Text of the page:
If your loved one is going through addiction or having treatment for their addiction, the home environment calls for balance and creating a safe household. However, sometimes such goals may get challenging to achieve while living with an addict.
Let’s understand what is addiction and how it may pose danger to you or your home environment.
Addiction is a disease that can cause changes in the brain. The dopamine receptors in an addicts’ brain get activated and start telling the brain that drugs are rewards for the body. Over time, the brain convinces the body that drugs are a necessity for the body and the body starts depending on it for survival.
This makes addiction a chronic or life-long illness. But it does not mean that addiction cannot be cured. It is treatable. Inpatient rehab, counselling and health coaching are some of the options. During the recovery phase, accountability and help from friends and family are very important.
How addiction can affect family members
Addiction affects every family member in different manners. Some of these effects are:
- anxiety and stress
- financial problems
- inconsistencies in routines, rules and schedules,
- physical danger
- security danger
Tips for living with a loved one who has an addiction
When dealing with a family member who is an addict, it is important to remember that it is not your fault nor you can fix it alone. So do not take the burden of your loved one’s recovery solely on your own. If you are a parent and helping your child go through addiction recovery, keep a positive approach to the process.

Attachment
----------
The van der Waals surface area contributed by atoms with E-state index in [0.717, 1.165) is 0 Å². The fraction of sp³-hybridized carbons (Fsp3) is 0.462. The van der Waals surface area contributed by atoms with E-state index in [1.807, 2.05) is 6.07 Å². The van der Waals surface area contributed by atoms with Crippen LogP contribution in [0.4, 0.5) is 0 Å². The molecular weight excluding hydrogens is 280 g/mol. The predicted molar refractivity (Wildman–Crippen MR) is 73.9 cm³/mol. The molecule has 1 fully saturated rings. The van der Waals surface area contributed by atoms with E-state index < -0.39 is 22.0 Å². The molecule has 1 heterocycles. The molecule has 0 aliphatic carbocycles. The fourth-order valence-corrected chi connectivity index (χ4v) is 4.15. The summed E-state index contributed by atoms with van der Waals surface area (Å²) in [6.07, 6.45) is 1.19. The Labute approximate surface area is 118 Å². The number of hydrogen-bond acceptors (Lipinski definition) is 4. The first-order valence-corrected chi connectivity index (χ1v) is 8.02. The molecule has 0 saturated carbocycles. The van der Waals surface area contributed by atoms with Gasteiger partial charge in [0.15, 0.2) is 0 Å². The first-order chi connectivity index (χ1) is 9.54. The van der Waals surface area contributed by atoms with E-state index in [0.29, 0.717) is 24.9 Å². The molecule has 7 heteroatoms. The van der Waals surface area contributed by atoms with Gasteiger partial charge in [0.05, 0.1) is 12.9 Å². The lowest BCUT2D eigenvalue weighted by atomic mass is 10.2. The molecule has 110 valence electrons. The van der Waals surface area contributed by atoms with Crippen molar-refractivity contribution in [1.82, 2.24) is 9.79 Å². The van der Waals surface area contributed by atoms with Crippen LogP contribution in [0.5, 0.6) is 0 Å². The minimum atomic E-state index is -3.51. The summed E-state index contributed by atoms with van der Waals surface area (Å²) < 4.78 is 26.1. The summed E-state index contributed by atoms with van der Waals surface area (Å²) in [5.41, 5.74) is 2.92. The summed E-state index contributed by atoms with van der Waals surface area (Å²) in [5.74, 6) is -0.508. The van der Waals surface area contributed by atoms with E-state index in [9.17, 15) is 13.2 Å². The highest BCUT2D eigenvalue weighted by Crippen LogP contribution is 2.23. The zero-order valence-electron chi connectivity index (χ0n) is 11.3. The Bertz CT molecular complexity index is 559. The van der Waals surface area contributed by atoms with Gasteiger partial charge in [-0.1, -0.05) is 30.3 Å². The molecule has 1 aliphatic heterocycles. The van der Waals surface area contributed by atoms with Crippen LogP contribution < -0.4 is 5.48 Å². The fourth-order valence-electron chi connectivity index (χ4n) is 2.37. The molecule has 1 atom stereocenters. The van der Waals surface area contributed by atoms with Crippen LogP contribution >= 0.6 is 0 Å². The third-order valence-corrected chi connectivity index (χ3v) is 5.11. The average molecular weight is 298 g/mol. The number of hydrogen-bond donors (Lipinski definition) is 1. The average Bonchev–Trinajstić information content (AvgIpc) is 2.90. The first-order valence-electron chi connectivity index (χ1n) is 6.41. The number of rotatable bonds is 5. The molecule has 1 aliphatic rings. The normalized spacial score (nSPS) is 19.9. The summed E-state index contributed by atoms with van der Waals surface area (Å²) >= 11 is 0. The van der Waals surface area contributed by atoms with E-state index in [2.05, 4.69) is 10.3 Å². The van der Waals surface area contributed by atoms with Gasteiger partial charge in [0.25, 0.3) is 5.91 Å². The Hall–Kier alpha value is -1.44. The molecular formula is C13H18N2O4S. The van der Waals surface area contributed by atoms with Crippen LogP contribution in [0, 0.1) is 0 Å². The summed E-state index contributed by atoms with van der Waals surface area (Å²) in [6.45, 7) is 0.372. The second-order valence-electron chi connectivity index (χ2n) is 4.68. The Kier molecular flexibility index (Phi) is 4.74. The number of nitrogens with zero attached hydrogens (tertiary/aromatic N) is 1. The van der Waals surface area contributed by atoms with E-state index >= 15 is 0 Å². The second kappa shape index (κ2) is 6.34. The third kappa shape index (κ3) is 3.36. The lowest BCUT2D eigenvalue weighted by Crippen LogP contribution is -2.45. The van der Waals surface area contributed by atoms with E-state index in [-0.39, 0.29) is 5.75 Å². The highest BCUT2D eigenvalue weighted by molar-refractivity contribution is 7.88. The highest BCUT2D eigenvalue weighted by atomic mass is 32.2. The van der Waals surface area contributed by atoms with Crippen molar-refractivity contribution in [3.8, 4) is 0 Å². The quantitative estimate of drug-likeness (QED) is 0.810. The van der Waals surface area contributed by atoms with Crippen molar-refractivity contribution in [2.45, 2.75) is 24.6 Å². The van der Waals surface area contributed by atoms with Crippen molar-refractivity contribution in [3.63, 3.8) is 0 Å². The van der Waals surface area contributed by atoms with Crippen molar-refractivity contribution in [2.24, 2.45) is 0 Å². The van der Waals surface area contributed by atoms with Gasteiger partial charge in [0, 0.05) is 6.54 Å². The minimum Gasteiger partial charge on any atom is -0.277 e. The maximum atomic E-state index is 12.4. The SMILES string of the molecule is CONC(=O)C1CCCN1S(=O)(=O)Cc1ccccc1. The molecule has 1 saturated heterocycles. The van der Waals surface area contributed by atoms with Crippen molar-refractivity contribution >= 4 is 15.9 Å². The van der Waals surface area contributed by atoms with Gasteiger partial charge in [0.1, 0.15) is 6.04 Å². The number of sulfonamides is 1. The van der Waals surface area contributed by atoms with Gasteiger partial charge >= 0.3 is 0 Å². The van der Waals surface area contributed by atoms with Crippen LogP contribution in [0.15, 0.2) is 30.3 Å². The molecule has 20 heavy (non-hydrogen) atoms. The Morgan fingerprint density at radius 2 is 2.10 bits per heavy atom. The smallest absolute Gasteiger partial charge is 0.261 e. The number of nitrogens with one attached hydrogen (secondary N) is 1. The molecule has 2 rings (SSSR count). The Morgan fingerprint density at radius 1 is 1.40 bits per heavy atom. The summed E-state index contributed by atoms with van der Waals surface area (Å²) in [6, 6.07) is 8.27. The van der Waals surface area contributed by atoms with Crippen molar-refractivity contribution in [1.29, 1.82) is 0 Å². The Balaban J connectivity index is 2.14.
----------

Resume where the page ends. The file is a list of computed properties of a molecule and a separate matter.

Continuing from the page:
You can take steps to help your family member on the road to recovery. Consider the following tips:
- Keep you and your family safe. This is very important if you have family members who are vulnerable, such as elderly relatives, children and pets. Make sure they are safe and boundaries are set around them.
- Have a response plan in case of emergency. You can request backup from family, friends or therapists. If somebody is intoxicated with a substance, they may pose danger to anyone, so don’t hesitate to contact the police if matters escalate.
- Restrict access to money. A person with an addiction may do whatever they can to get access to money to buy the substance they want. So take them off credit cards and any personal bank accounts. Also, consider opening up a new bank account for yourself as a precaution.
- Encourage treatment. Talk to your loved one about taking part in a treatment plan. Consult a specialist who may prescribe medicines for withdrawal symptoms, which you can get easily from https://www.pricepropharmacy.com/online-pharmacy/. Moreover, the treatment can be done in the form of psychotherapy, rehab and nutrition counselling.
- Join a support group. Support groups are available online and in-person that help address the needs and help of those who have a loved one who is an addict.